Did Jim Thome’s 600th home run put him in the Hall of Fame?
No. He was already in.
I’ve argued into many a late night against several first-ballot Hall of Famers — Nolan Ryan, Wade Boggs, Rod Carew, to name a few — but eventually, even the most cynical among us must accept the obvious. They’re all in the Hall and should be, and so should Thome.
Baseballreference.com presented the pro and con Thome for the Hall arguments last year and the case against was weaker than an Adam Dunn at-bat (more on that later). His defense wasn’t very good, he never won a title (translation: Jose Mesa wasn’t very good) and as a vote-getter, he was slightly worse than Tim Pawlenty.
The latter might be true, but that’s more an indictment of the voters than Thome. In his 21-year career, Thome finished in the top 10 in the MVP voting just four times and never better than fourth (somehow, he was also an All-Star only four times).
Take 2002, Thome’s final season in Cleveland. He hit .304 with 52 homers and 122 walks, slugged a league-best .677 and on-based .445. His 1.122 OPS led the American League, and was second in MLB to Barry Bonds’ 1.381. Thome’s MVP finish? Seventh, behind four players with sub-.900 OPS, including Garrett Anderson (.871) and Torii Hunter (.859). And it wasn’t close. Thome got only 69 votes — 63 behind the sixth-place Hunter. (If you believe in WAR, Thome’s 8.1 was second in the AL to Alex Rodriguez’s 8.2).
Unfortunately, that was Thome’s career.
- In 1996, Thome batted .311, hit 38 homers, slugged .612, had a 1.062 OPS and finished 15th in the voting. He outperformed teammate Albert Belle (his OPS was 1.033), who was second.
- In 1998, Thome’s .997 OPS was the same as MVP Juan Gonzalez. Thome was 21st.
- In 1999, Thome hit 33 homers, slugged .540 and had a .967 OPS. He didn’t get a single MVP vote; John Jaha, B.J. Surhoff and Matt Stairs did.
- In 2006 Thome was one of five players in the AL whose OPS topped 1.000. He finished 12th.
You can hold Thome’s poor MVP results against him if you want, but it sounds like someone is in need of performance-enhancing drugs. And it’s not Thome. Fortunately for voters — and they have improved in the years since — information is not a banned supplement.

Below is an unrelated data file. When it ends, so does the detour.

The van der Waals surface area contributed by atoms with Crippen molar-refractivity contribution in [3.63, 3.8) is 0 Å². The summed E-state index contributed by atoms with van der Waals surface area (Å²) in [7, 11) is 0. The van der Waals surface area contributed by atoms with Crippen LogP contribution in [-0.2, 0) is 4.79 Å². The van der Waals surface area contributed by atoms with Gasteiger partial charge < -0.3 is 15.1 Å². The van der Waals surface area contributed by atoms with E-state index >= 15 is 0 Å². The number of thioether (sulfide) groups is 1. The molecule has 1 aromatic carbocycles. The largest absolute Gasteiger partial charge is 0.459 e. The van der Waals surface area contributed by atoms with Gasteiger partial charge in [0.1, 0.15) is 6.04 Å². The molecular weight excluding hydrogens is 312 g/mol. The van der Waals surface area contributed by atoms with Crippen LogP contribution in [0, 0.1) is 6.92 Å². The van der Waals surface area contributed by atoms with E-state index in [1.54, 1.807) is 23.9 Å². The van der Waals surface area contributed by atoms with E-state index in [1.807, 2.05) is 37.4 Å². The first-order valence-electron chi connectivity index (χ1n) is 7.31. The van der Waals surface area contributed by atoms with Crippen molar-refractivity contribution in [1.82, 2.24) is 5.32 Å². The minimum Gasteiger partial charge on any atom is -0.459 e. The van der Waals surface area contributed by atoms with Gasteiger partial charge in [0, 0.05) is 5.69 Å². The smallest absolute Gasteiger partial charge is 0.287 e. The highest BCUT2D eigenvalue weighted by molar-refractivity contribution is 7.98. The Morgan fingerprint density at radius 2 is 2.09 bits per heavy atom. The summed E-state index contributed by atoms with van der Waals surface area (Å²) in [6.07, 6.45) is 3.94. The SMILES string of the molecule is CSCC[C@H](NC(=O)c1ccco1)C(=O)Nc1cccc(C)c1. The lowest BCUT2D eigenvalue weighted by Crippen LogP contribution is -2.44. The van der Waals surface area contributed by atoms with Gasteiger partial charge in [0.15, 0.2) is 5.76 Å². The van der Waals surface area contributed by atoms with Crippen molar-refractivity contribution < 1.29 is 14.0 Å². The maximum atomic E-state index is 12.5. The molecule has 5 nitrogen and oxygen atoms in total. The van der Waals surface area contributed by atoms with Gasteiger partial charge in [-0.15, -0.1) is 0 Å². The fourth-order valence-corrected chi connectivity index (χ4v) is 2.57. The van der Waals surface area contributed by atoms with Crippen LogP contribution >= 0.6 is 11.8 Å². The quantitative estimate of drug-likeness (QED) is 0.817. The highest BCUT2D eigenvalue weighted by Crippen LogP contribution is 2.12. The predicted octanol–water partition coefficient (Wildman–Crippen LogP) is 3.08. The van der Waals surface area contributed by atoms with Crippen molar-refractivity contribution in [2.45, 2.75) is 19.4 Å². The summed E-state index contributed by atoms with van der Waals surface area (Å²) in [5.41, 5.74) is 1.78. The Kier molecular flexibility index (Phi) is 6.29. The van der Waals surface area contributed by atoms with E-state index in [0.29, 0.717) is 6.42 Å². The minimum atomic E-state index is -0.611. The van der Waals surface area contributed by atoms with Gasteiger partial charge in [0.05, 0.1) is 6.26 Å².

How bad has Adam Dunn been?
Bad enough to make ex-Blue Jays GM J.P. Ricciardi look prescient. Ricciardi said to a talk-show caller in 2008 he wouldn’t trade for Dunn because: “Do you know the guy does not really like baseball?
If Ricciardi thought Dunn didn’t like baseball when Dunn was hitting 40 home runs a year, imagine how jaded he must think Dunn feels in a year he’s hit 11. Dunn is batting .168. He’s 3-for-80 vs. lefties — all singles — which equals a .244 OPS, or 545 points below his career OPS vs. lefties. His OPS overall is .596, which isn’t much more than his slugging percentage in some years.
The White Sox signed Dunn for four years for $56 million. It’s safe to say that no one has received so little in return for so much money since Rudy Giuliani last ran for president.
Should the Cubs have fired GM Jim Hendry on Friday?
No. They should have done it years ago.
Give Hendry credit for three division titles, a winning record in his nine-year tenure, dealing Hee-Soop Choi for Derrek Lee and a bag of knickknacks for Aramis Ramirez, and signing Ryan Dempster (re-signing him might be another matter).
But despite all the resources the Cubs possess — money, prestige, visibility, motivation — the Cubs came no closer to the World Series under Hendry than the five outs they were away in 2003. You can blame Steve Bartman for 2003 if you want (although Alex Gonzalez might be more appropriate), but Hendry gets it for the eight seasons that followed.
1. Hendry’s Cubs demonstrated neither the ability to appreciate the value of a buck, nor to evaluate talent. It’s easy to pick on the $91 million Hendry gave Carlos Zambrano or the $136 million dropped on Alfonso Soriano. If you want to criticize excess, those two are as convenient a target as Paris Hilton.
But if you want to understand Hendry’s failings, look at the 2006 Cubs. The 2005 Cubs were appropriately mediocre: 79 wins, 83 losses, 703 runs scored, 714 allowed, fourth place in the NL Central. For 2006, the Cubs went out and spent money on two areas where teams should almost always be thrifty: middle relief (Scott Eyre and Bob Howry) and Juan Pierre. Meanwhile, the Cubs sent shortstop Ronny Cedeno to the plate 572 times, and predictably, were 13 games worse, finishing 66-96.
2. Here’s the sum total of everyday players Hendry’s team has drafted, nurtured and played at the major-league level in the last 8 years: Starlin Castro and Darwin Barney (Geovany Soto and Ryan Theriot were 2001 draft picks). That’s two middle infielders who think the strike zone extends as long as the Cubs’ drought.
The Hendry Cubs specialized in failed prospects, namely corner infielders or outfielders who had as much discipline at the plate as Charlie Sheen. Josh Vitters, the most recent incantation, is at AA and has a .319 on-base percentage; his career total is .318 (he’d fit right in — the parent Cubs are at .316).
The Cubs have run their organization for the last decade as if Bill James or Moneyball never existed. They’re last in baseball in walks this year, with 297. Castro has 21 in 525 at-bats, Barney 16 in 406.
All the patience, it seems, is owned not by Cubs players, but Cubs fans.
Surprised that Logan Morrison was farmed out by the Marlins?
More like shocked. Morrison wasn’t demoted because his average had dipped to .249 or because of the renown his Twitter account has gained.
Reportedly, he was farmed because he skipped a get-together with Marlins fans.
The Marlins have fans? Who knew?